Dear Instructional Colleagues,
Happy new year! As we approach the start of the spring semester, I’m writing to provide some broad instructional updates and resources, particularly for those of you who are planning to teach this semester.
Updated Religious Observances Guidance
An email was sent to all faculty and instructional academic staff with updated guidance around religious and election day observances including further explanation and examples on putting these policy requirements into practice in courses. If you haven’t already, I encourage you to review.
ChatGPT – AI Tool Raising Academic Integrity Concerns
As ChatGPT continues to surface in the news, I encourage you to explore and learn more about the tool, understanding that its implications for teaching and learning will vary across disciplines and courses. My own exploration has me thinking about how I might tweak my assignments in the future and perhaps use ChatGPT as an actual learning resource itself. Here are some campus resources to check out, as well: “Using AI in the Classroom” from the College of Letters & Science and this upcoming event on Feb. 24 by the Teaching Academy. I also encourage you to continue to communicate your expectations around academic integrity to students and discuss why it matters. As we’ve done before, I know we’ll continue to adapt our approaches and practices to technology changes and promote academic integrity.
CTLM Available to Support You
Whether it’s exploring new ways of teaching and learning, enhancing a particular course, connecting with peers or getting a quick consult, the Center for Teaching, Learning & Mentoring (CTLM) is available to support you. View this collection of spring teaching and learning resources curated by CTLM and campus partners.
2023 Teaching & Learning Symposium – Submit a Proposal by Jan. 31
Scheduled for Thursday, May 18, this year’s symposium will provide an opportunity to reflect upon our enduring values, discuss challenges and opportunities, and share innovations. The theme, “Fostering Belonging, Bridging Divides,” places a focus on cultivating active and inclusive teaching practices, understanding and valuing students’ lived experiences, and building and sustaining welcoming learning environments. Learn more about submitting a proposal by Jan. 31.
The campus syllabus webpage provides an overview of key syllabi components and related resources including this “Strengthen Your Syllabi” resource, curated by CTLM. Institutional-level statements for syllabi are also now available in Guide – topics include diversity, data transparency, academic integrity, privacy of student records and more.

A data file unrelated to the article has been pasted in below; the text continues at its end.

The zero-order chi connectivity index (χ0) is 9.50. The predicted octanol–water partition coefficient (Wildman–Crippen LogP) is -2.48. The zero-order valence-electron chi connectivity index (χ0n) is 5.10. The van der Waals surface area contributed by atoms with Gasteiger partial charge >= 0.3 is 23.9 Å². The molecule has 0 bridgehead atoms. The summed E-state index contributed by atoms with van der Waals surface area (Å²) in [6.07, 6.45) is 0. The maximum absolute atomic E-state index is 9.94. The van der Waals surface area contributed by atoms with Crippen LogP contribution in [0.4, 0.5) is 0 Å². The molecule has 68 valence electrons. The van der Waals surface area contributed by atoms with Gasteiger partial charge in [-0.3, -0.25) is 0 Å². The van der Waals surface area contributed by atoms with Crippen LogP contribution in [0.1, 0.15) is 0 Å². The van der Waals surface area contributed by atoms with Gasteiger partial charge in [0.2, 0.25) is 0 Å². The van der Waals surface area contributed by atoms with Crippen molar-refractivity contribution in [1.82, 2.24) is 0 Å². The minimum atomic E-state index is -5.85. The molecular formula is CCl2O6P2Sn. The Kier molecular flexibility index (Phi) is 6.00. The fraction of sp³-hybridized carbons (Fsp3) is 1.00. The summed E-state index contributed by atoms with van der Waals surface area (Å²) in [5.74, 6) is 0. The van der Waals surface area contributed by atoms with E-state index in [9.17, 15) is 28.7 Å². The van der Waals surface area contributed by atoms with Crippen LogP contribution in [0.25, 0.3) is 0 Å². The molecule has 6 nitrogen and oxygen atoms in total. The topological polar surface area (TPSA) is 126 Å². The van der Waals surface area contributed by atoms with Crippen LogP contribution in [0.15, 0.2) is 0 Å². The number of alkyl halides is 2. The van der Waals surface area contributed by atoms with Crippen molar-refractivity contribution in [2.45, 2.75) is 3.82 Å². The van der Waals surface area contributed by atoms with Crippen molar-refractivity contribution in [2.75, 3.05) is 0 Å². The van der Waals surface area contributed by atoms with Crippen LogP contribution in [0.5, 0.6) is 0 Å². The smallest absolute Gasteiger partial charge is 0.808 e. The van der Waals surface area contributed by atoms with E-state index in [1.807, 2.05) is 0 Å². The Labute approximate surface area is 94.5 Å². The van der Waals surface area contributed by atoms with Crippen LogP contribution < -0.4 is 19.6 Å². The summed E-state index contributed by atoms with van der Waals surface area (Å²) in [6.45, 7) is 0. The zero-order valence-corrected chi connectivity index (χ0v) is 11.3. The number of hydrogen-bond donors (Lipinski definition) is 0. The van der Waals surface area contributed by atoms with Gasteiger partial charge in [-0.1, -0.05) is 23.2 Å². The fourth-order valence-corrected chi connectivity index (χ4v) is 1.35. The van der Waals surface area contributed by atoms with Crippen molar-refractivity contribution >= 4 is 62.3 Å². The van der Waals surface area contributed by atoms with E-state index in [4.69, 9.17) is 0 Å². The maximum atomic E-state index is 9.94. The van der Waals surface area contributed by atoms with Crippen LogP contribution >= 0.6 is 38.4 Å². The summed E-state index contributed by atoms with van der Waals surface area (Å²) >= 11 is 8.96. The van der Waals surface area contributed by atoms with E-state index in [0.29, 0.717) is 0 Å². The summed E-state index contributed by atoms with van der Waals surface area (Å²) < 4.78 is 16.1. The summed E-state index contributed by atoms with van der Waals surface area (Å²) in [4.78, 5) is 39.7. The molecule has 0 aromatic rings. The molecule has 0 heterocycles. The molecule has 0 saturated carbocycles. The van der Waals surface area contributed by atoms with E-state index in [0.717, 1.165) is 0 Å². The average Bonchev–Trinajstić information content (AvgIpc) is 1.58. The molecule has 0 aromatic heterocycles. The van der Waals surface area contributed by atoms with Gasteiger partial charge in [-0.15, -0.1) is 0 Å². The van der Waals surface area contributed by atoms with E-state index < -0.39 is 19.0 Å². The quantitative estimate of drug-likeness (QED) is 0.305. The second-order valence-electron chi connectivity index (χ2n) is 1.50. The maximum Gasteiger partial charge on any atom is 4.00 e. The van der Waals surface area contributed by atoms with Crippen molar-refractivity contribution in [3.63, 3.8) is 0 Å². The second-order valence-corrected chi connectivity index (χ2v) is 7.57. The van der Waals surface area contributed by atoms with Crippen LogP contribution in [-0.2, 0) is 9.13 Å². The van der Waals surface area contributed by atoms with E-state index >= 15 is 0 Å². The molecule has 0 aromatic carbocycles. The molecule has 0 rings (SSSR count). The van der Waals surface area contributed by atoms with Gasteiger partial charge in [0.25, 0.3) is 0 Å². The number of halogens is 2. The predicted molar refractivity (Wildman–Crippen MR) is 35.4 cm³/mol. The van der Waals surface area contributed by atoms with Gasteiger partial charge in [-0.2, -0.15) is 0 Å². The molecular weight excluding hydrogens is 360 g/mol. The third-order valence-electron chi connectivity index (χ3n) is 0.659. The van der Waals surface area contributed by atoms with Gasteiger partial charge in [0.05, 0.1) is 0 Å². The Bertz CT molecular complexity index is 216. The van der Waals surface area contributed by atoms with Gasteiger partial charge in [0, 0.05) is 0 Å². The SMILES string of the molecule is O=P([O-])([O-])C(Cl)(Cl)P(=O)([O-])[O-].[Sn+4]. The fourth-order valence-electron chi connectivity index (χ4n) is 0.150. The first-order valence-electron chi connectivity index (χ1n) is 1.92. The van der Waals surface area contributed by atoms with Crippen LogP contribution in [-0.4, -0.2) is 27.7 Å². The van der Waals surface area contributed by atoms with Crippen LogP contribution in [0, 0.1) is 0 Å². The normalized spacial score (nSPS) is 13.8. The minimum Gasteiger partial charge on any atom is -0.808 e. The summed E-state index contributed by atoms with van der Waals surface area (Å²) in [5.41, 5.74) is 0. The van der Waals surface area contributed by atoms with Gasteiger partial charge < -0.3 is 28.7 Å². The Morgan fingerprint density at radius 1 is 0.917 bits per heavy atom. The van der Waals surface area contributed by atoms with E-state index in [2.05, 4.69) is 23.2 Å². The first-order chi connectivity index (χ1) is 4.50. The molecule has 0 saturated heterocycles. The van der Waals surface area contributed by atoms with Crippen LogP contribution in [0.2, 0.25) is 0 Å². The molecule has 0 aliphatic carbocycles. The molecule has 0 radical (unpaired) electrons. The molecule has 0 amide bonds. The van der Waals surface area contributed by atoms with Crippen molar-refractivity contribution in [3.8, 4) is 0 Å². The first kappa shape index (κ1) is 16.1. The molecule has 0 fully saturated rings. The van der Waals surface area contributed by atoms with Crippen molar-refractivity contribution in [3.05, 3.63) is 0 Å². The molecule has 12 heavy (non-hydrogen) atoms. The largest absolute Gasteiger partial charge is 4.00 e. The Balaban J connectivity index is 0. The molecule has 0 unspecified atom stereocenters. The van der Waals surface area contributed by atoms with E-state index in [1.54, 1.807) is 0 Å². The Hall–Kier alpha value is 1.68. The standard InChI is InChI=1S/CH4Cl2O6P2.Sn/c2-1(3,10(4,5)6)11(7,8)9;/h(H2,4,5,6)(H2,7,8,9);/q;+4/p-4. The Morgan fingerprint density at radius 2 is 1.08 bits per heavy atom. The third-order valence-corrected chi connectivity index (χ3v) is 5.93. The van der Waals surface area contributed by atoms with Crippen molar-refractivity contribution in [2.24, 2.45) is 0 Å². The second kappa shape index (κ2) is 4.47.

Public History Project Curriculum Resources
Though the project’s physical exhibit has closed, the UW–Madison Public History Project has a number of teaching guides and additional resources available to support you and your students. The physical exhibit’s companion website is also still available for use. For further engagement, I invite you to join CTLM, the project team and instructors across campus for an event on Feb. 15 about how the project is informing teaching and learning.
Planning for and Responding to Conflict and Disruption in the Classroom
To help you plan for and respond to conflict and disruption in the classroom (in person and online) and other learning environments, a collection of campus and UW System guidance and policies has been put together. View in Box.
Teaching Academy Winter Retreat – Feb. 3
Register now for the UW Teaching Academy’s Winter Retreat, Feb. 3, from 9-11am. The retreat will explore and address: “Confronting Burnout, Rekindling Wellbeing and Rebuilding Connection,” and will be hybrid, hosted in the DeLuca Forum (in the Discovery Building) and on Zoom.
WI Idea Conference – March 27
Save the date for this year’s Wisconsin Idea Conference: “Are We Ready? Actualizing the WI Idea through Community Engagement” on Monday, March 27. Hosted by the Morgridge Center for Public Service, the conference is intended to elicit self-reflection amongst UW affiliates regarding the purposes, practices and potentials for community-university engagement. The day will include a variety of breakout sessions, along with a keynote address from former director of community relations and current Dane County circuit court judge, Rev. Judge Everett Mitchell.